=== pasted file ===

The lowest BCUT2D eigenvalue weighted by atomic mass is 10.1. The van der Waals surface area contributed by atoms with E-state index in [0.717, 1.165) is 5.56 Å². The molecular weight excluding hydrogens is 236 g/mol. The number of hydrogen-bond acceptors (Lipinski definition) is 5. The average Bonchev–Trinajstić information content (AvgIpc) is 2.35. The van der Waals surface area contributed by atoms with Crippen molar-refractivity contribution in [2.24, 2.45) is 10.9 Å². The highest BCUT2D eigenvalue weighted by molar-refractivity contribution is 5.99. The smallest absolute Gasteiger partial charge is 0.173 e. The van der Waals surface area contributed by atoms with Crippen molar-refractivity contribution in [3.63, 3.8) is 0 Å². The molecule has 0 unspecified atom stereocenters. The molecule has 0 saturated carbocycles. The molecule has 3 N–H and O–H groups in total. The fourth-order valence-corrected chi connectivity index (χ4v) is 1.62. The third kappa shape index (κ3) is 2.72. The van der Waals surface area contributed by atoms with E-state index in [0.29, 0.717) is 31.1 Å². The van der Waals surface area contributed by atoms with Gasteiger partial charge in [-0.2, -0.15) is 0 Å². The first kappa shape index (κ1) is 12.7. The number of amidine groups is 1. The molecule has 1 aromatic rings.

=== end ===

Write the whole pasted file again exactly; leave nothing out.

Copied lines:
The lowest BCUT2D eigenvalue weighted by atomic mass is 10.1. The van der Waals surface area contributed by atoms with E-state index in [0.717, 1.165) is 5.56 Å². The molecular weight excluding hydrogens is 236 g/mol. The number of hydrogen-bond acceptors (Lipinski definition) is 5. The average Bonchev–Trinajstić information content (AvgIpc) is 2.35. The van der Waals surface area contributed by atoms with Crippen molar-refractivity contribution in [2.24, 2.45) is 10.9 Å². The highest BCUT2D eigenvalue weighted by molar-refractivity contribution is 5.99. The smallest absolute Gasteiger partial charge is 0.173 e. The van der Waals surface area contributed by atoms with Crippen molar-refractivity contribution in [3.63, 3.8) is 0 Å². The molecule has 0 unspecified atom stereocenters. The molecule has 0 saturated carbocycles. The molecule has 3 N–H and O–H groups in total. The fourth-order valence-corrected chi connectivity index (χ4v) is 1.62. The third kappa shape index (κ3) is 2.72. The van der Waals surface area contributed by atoms with E-state index in [0.29, 0.717) is 31.1 Å². The van der Waals surface area contributed by atoms with Gasteiger partial charge in [-0.2, -0.15) is 0 Å². The first kappa shape index (κ1) is 12.7. The number of amidine groups is 1. The molecule has 1 aromatic rings.